THE FAST-GROWING ONCOLOGY DRUG PIPELINE has produced a number of new oral therapies meant, in part, to make treatment more convenient and manageable for patients.

Yet, despite the severity of their illness and the potential efficacy of a therapy, many patients fail to adhere to their specific treatment instructions. Adherence rates dip as low as 20% in some studies,1 indicating that many patients fail to receive the full benefits of their prescribed treatment. Although solutions exist to help patients navigate barriers to adherence, in order to address the problem on a large scale, health care providers—including physicians, oncologists, and specialty pharmacists—must leverage their collective resources and expertise to work together.

The oral oncolytics market grew significantly in recent years and now comprises about 25% of cancer medication therapies.2 That percentage is projected to increase, as the FDA approves 1 new oral oncolytic every 4 months.3 Unlike infused oncology regimens, which require patients to travel to a physician’s office or infusion centers, oral therapies enable patients to take their treatment at home.

However, the added convenience also shifts more responsibility to the patient, requiring compliance with specific instructions without the supervision of, or face-to-face interaction with, providers. Similar to other cases of nonadherence, a variety of reasons drive patients to become noncompliant with treatment instructions.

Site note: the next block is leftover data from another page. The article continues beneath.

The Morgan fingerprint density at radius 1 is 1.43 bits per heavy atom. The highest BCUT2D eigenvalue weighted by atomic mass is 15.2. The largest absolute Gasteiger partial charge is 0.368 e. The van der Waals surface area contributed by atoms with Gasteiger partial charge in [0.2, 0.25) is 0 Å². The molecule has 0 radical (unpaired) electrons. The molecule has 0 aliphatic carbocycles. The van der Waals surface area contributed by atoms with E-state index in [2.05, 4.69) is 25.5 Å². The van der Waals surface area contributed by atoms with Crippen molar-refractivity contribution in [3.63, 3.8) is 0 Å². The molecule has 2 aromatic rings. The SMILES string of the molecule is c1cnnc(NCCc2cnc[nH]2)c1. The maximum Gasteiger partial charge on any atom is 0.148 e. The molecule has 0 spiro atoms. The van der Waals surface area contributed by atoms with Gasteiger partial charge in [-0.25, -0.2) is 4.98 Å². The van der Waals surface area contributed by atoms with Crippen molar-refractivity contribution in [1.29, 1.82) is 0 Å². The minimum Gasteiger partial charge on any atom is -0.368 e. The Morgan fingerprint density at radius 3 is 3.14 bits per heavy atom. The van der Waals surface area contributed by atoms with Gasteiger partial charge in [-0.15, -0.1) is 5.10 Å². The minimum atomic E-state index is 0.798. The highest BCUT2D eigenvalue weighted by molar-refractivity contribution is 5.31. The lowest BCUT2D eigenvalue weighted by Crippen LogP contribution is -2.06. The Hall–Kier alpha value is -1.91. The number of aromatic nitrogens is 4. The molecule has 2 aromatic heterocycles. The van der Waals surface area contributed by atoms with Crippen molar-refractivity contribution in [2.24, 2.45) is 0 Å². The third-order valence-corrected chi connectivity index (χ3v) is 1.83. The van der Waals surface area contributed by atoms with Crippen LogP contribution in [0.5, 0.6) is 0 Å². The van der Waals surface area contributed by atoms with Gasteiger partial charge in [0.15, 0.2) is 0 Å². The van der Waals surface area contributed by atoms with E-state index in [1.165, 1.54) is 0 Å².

Patient Education and Communication
During infused oncology regimens for which patients travel to a care site, oncologists can educate patients about their specific therapy, manage their expectations, and closely monitor the progression of their health status and any side effects. The consistent face-to-face interactions enable health care providers to emphasize the importance of medication adherence and make real-time adjustments to dosage or therapy to prevent side effects from escalating into adverse events.

While programs exist to help health care providers monitor the status of patients who self-administer an oral therapy at home, gaps in communication or face-to-face interaction can negatively affect patient adherence. In some cases, patients who start to feel better or worse self-adjust their dosing regimen or stop treatment completely, jeopardizing the success of the prescribed therapy and wasting medication.